Bank of England’s Interest Rate Decision Hangs in the Balance Following Inflation Decline

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Bank of England Prepares for Potentially Last Rate Hike
Deputy Governor of the Bank of England Reports Increasing Impairments Among UK Lenders

By Pradeep Saran, September 21,2023

The Bank of England faces a critical decision regarding interest rates following an unexpected drop in UK inflation last month. Financial markets are now speculating that the central bank may opt to keep borrowing costs unchanged for the first time in nearly two years.

In a pivotal week for the economy, the August data released by the Office for National Statistics (ONS) on Wednesday led financial markets to adjust their forecasts. The likelihood of the central bank maintaining interest rates on Thursday increased from 20% to over 50%.

UK’s annual inflation rate decreased to 6.7% last month due to slower growth in food prices and monthly declines in hotel and air travel costs. This defied expectations from Threadneedle Street, City economists, and Chancellor Jeremy Hunt, who had anticipated a modest increase to 7%, primarily driven by rising petrol and diesel prices.

Releted News: Deputy Governor of the Bank of England Reports Increasing Impairments Among UK Lenders

The latest dip in inflation, down from 6.8% in July, marks the sixth consecutive decline in the headline rate. It’s important to note that this doesn’t mean prices are decreasing; rather, they are rising at a slower pace.

The ongoing pressure on households due to the cost of living crisis is evident in the fact that food and drink prices increased by 13.6% in the year to August, although this is lower than their peak inflation rate of 19.1% earlier in the year.

Initially, the expectation was for a 15th consecutive interest rate hike on Thursday, involving a quarter-point increase to combat inflation and steer it back towards the Bank’s 2% target. However, with the central bank lending rate already at 5.25%, business leaders have voiced concerns about further rate hikes, given the economy’s weakening conditions. The private sector has cooled off in recent months due to reduced consumer spending and higher borrowing costs for companies. Additionally, unemployment has risen, and job vacancies have decreased.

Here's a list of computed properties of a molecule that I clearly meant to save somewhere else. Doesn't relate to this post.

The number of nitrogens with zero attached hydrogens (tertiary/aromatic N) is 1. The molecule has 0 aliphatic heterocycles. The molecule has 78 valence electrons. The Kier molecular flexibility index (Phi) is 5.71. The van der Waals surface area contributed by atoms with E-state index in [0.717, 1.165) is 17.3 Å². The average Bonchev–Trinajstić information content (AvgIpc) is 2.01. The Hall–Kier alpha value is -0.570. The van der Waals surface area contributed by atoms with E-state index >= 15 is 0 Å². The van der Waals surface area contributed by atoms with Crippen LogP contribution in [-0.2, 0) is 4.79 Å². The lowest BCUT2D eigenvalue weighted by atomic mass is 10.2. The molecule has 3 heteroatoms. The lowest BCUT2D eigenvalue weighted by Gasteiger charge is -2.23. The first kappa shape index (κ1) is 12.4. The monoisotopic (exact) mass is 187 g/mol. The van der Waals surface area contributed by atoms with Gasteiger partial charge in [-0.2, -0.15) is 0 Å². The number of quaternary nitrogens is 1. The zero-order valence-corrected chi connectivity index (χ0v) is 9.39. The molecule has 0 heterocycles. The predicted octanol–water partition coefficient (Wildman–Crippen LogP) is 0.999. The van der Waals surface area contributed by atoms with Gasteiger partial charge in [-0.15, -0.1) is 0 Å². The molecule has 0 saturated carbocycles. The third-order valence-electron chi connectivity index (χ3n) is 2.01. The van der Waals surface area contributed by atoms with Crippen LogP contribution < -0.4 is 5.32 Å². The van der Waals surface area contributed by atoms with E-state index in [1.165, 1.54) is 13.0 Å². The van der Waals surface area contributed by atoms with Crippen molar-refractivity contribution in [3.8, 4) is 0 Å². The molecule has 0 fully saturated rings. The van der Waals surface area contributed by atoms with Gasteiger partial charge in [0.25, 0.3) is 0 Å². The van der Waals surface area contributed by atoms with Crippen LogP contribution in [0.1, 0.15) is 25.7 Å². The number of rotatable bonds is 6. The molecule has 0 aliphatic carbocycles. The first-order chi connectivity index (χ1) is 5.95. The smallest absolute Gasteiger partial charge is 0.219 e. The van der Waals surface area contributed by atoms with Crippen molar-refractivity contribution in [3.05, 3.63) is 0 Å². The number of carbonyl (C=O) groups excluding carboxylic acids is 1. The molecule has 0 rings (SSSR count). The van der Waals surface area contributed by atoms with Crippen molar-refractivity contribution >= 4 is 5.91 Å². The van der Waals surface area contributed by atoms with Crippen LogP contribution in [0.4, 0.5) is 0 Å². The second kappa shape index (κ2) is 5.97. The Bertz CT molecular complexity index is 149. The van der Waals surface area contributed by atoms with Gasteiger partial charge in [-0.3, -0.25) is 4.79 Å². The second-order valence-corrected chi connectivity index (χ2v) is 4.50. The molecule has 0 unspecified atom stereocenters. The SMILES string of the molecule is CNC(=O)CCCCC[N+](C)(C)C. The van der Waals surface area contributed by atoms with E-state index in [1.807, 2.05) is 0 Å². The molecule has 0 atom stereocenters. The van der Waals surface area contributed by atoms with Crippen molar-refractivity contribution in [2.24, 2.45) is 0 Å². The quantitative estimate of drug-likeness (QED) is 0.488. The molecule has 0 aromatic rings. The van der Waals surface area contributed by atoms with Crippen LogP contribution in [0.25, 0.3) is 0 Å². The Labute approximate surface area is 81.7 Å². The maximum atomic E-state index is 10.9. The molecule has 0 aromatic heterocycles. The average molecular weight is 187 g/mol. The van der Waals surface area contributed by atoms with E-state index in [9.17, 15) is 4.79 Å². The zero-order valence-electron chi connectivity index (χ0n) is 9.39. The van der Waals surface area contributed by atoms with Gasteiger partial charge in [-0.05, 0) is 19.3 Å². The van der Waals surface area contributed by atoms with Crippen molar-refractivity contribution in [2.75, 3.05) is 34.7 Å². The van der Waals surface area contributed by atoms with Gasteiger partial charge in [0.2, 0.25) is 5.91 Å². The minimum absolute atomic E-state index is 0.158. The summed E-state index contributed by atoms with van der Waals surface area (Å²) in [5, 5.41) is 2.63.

Kitty Ussher, Chief Economist at the Institute of Directors, cautioned, “There are a number of red warning lights on the dashboard. Previous rate rises are working to tackle inflation. And if the medicine is working, you need to give it time to avoid risking an overdose.

“The ONS highlighted that the most significant impact on food and drink inflation came from milk, cheese, and eggs, with prices falling notably between July and August but remaining approximately 15% higher than a year ago. Prices of vegetables and fresh, chilled, and frozen fish and seafood also decreased during the month.

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Core inflation, which excludes energy, food, alcohol, and tobacco, fell more than expected, dropping from 6.9% in July to 6.2% in August, primarily due to lower service prices. The Bank closely monitors figures for core inflation and the service sector when making interest rate decisions.

Last month, Threadneedle Street had anticipated a slight increase in inflation in August, followed by a sharp decline to around 5% in October.

James Smith, an economist at the Dutch bank ING, remarked, “We’re still tempted to say the Bank of England will hike rates. But it’s a close call, and both wage and inflation data suggest the end of the current tightening cycle is very close to its conclusion.

“Chancellor Hunt stated that the latest inflation figures indicated that the government’s plan was making progress. “But it is still too high, which is why it is all the more important to stick to our plan to halve it so we can ease the pressure on families and businesses. It is also the only path to sustainably higher growth,” said the Chancellor.

Despite the recent drop in inflation, the UK maintains the highest inflation rate among G7 economies. This occurs as major central banks worldwide conclude their most aggressive tightening cycles in decades. Many economists anticipate that borrowing costs will remain elevated to counteract persistent inflationary pressures.

Shadow Chancellor Rachel Reeves criticized the Conservative government, stating, “The prime minister is too weak to turn things around, while his predecessor, Liz Truss, continues to call for the same policies that crashed the economy this time last year. The Conservatives have wreaked havoc, and working people are paying the price.”

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Pradeep Saran

Pradeep Saran

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